About the book:  At nineteen years old, Nicole C. Kear's biggest concern is choosing a major--until she walks into a doctor's office in midtown Manhattan and gets a life-changing diagnosis. She is going blind, courtesy of an eye disease called retinitis pigmentosa, and has only a decade or so before Lights Out. Instead of making preparations as the doctor suggests, Kear decides to carpe diem and make the most of the vision she has left. She joins circus school, tears through boyfriends, travels the world, and through all these hi-jinks, she keeps her vision loss a secret.When Kear becomes a mother, just a few years shy of her vision's expiration date, she amends her carpe diem strategy, giving up recklessness in order to relish every moment with her kids. Her secret, though, is harder to surrender - and as her vision deteriorates, harder to keep hidden. As her world grows blurred, one thing becomes clear: no matter how hard she fights, she won't win the battle against blindness. But if she comes clean with her secret, and comes to terms with the loss, she can still win her happy ending. Told with humor and irreverence, Now I See You is an uplifting story about refusing to cower at life's curveballs, about the power of love to triumph over fear. But, at its core, it's a story about acceptance: facing the truths that just won't go away, and facing yourself, broken parts and all.


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Life, on the Line: A Chef's Story of Chasing Greatness, Facing Death, and Redefining the Way We Eat
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Life, on the Line: A Chef's Story of Chasing Greatness, Facing Death, and Redefining the Way We Eat

by Grant Achatz,Nick Kokonas

About the book:  Life, on the Line: A Chef's Story of Chasin Greatness, Facing Death, and Redefining the Way We Eat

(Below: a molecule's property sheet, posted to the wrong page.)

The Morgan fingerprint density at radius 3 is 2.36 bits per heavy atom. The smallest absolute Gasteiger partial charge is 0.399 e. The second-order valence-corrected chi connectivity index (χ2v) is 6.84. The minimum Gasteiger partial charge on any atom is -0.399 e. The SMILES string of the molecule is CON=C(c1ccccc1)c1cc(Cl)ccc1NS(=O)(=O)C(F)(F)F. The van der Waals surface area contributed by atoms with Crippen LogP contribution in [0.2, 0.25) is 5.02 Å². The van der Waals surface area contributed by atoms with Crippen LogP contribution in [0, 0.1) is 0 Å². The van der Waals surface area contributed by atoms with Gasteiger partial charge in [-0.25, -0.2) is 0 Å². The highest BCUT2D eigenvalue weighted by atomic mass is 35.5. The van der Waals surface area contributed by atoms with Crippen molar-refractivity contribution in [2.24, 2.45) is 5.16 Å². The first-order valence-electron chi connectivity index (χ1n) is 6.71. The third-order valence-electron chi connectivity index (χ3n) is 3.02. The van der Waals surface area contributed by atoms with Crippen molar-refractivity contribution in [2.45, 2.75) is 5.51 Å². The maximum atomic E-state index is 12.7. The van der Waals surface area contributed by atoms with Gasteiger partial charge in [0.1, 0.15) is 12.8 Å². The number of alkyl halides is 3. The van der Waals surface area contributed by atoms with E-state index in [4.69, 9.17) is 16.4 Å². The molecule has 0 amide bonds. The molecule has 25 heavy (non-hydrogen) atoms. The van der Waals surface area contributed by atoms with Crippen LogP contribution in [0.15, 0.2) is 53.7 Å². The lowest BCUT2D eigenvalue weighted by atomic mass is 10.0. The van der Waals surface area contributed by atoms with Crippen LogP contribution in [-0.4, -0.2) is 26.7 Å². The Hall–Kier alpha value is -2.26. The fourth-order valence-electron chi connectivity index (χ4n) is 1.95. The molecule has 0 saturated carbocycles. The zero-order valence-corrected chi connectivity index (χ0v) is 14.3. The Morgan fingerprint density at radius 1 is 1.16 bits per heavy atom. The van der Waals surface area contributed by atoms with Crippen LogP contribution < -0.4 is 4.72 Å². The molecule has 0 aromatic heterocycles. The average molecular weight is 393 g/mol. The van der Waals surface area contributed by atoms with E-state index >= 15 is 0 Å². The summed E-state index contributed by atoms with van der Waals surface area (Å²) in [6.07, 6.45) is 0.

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Rebuilt: How Becoming Part Computer Made Me More Human
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Rebuilt: How Becoming Part Computer Made Me More Human

by Michael Chorost

About the book:  Michael Chorost became a cyborg on October 1, 2001, the day his new ear was booted up. Born hard of hearing in 1964, he went completely deaf in his thirties. Rather than live in silence, he chose to have a computer surgically embedded in his skull to artificially restore his hearing.This is the story of Chorost’s journey -- from deafness to hearing, from human to cyborg -- and how it transformed him. The melding of silicon and flesh has long been the stuff of science fiction. But as Chorost reveals in this witty, poignant, and illuminating memoir, fantasy is now giving way to reality.Chorost found his new body mystifyingly mechanical: kitchen magnets stuck to his head, and he could plug himself directly into a CD player. His hearing was routinely upgraded with new software. All this forced him to confront complex questions about humans in the machine age: When the senses become programmable, can we trust what they tell us about the world? Will cochlear implants destroy the signing deaf community? And above all, are cyborgs still human?A brilliant dispatch from the technological frontier, Rebuilt is also an ode to sound. Whether Chorost is adjusting his software in a desperate attempt to make the world sound "right" again, exploring the neurobiology of the ear, or reflecting on the simple pleasure of his mother’s voice, he invites us to think about what we hear -- and how we experience the world -- in an altogether new way.Brimming with insight and written with dry, self-deprecating humor, this quirky coming-of-age story unveils, in a way no other book has, the magnificent possibilities of a new technological era.For more information about Michael Chorost and Rebuilt, visit http://www.rebuilt-thebook.com.


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The Point of Vanishing: A Memoir of Two Years in Solitude
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The Point of Vanishing: A Memoir of Two Years in Solitude

by Howard Axelrod